Still, you can’t miss Nashville’s music standouts. Grand Ole Opry is a mainstay of the Nashville scene. Whether you’re a foot-stomping fan or not, Country Music Hall of Fame and Museum serves up familiar names and memorabilia that even tone deaf visitors recognize.  The Schermerhorn Symphony Center, a major North American concert hall, satisfies classical musical tastes.

Photos by Larry and Beverly Burmeier



Wednesday, October 3, 2018

Texas Longhorn Cavern--a river ran through it

Unlike other Texas caves, Longhorn Caverns was created by rivers surging through cracks and holes in the earth millions of years ago. Water dissolved and cut on the limestone bedrock of the area, leaving behind unusual rock formations, domed ceilings, large sinkholes, sparkling crystals, alabaster dolomite (mistaken for marble or diamonds by early explorers), and rock carvings resembling animals and human faces.

Our guide on a recent tour was a historian, so he shared some facts about Texas history and Hill Country geology, especially as it relates to Longhorn Caverns. Prehistoric peoples used the large room next to the main entrance for shelter and a place of refuge. Because a thick layer of mud and debris was left in the cave a million years ago, early visitors could only use a small part of the cavern. In the 1930s, the Civilian Conservation Corps (CCC), dug out much of this debris and opened up several rooms beyond the large room next to the main entrance. Following the CCC’s work and further development, Longhorn Cavern was opened to the public in 1937.

Fossils dating to the Ice Age have been discovered in this prehistoric place, and evidence suggests Comanche Indians inhabited the cave at least 400 years ago. After Anglo settlers discovered the cavern in the mid-1800s, the Confederate army used bat guano found in the cave to secretly manufacture gunpowder during the Civil War.  Popular legends claim outlaws used the cave for a hideout perhaps hiding stolen money there (which people later tried unsuccessfully to find). In the 1930s ladies and gents dressed up to enjoy an evening of dancing and drinking in the cavern.

Our group of five took the walking tour which covers 1.25 miles round trip and lasts about 90 minutes. Tours are offered year-round multiple times a day, and you must sign up when you arrive as they do not take reservations.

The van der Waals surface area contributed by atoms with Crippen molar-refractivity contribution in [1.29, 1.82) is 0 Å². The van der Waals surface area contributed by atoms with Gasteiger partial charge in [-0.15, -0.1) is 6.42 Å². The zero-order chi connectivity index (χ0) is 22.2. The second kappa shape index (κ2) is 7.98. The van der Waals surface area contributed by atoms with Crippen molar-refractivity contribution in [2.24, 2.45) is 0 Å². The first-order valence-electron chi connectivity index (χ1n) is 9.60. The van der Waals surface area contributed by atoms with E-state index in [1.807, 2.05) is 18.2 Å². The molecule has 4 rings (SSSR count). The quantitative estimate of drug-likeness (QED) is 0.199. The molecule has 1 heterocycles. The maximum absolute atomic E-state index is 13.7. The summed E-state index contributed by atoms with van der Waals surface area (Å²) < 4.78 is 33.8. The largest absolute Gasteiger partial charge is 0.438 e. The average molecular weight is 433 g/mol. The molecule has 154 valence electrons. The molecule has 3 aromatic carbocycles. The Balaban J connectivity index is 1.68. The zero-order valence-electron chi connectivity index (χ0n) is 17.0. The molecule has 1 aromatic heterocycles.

If you’re looking for more of a challenge, sign up for the Saturday Wild Cave Tour. With a guide, you’ll crawl through tight spaces for two hours using only a headlamp for light. If you like a good mystery, learn about unexplained happenings on the evening Paranormal Tour, or book up to three hours of photography time in the cavern.

Located in LonghornCavern State Park on Park Road 4 near Burnet, the cave is less than 90 miles from Austin. Temperature inside holds at a pleasant 68 degrees. Hiking trails through scenic oak and juniper landscapes, shaded picnic tables, a snack bar and gift shop are additional attractions for visitors to enjoy.
For hours, tour times, and information, go to

Photos by Beverly Burmeier

Sunday, September 23, 2018

Tips for less stress when traveling by air

You’ve heard people say flying isn’t fun anymore. It’s not the exciting event of several decades ago. Nowadays, when you arrive at the airport you’re likely to feel like the airline is testing your patience, trying to wear you down so you won’t argue with additional charges that seem to be cropping up anew every time you plan a flight. The fact is, flying isn’t going to get any easier, so it’s up to you to manage the experience as best you can. Here are some tips to help the process goes as smoothly as possible.
Plan ahead: Make sure you have all necessary documents before leaving home. That might include passports, flight information and phone numbers for the airline and anyone you might need to call upon arrival or during your trip.

Arrive early: Recommendations are that you arrive at the airport 90 minutes prior to a domestic flight and two hours before an international flight. Allow extra time enroute for traffic or construction delays. Also consider the time to park your car and take a shuttle to the airport. If you’re returning a rental car, allow time to find a gas station and fill the car before returning it. Whatever time you think you’ll need, add at least half an hour.

Pack light: Schlepping a heavy suitcase is tiring, even if it has wheels. Add in a carryon bag, backpack, or large tote bag, and you’ve got a lot of weight to maneuver through the airport. Most people don’t use everything they bring on a trip anyway, so leave at least a fourth of what you first plan to take at home. Remember, if you take it, you should be able to handle it yourself, and that includes lifting bags into the storage bins in the plane.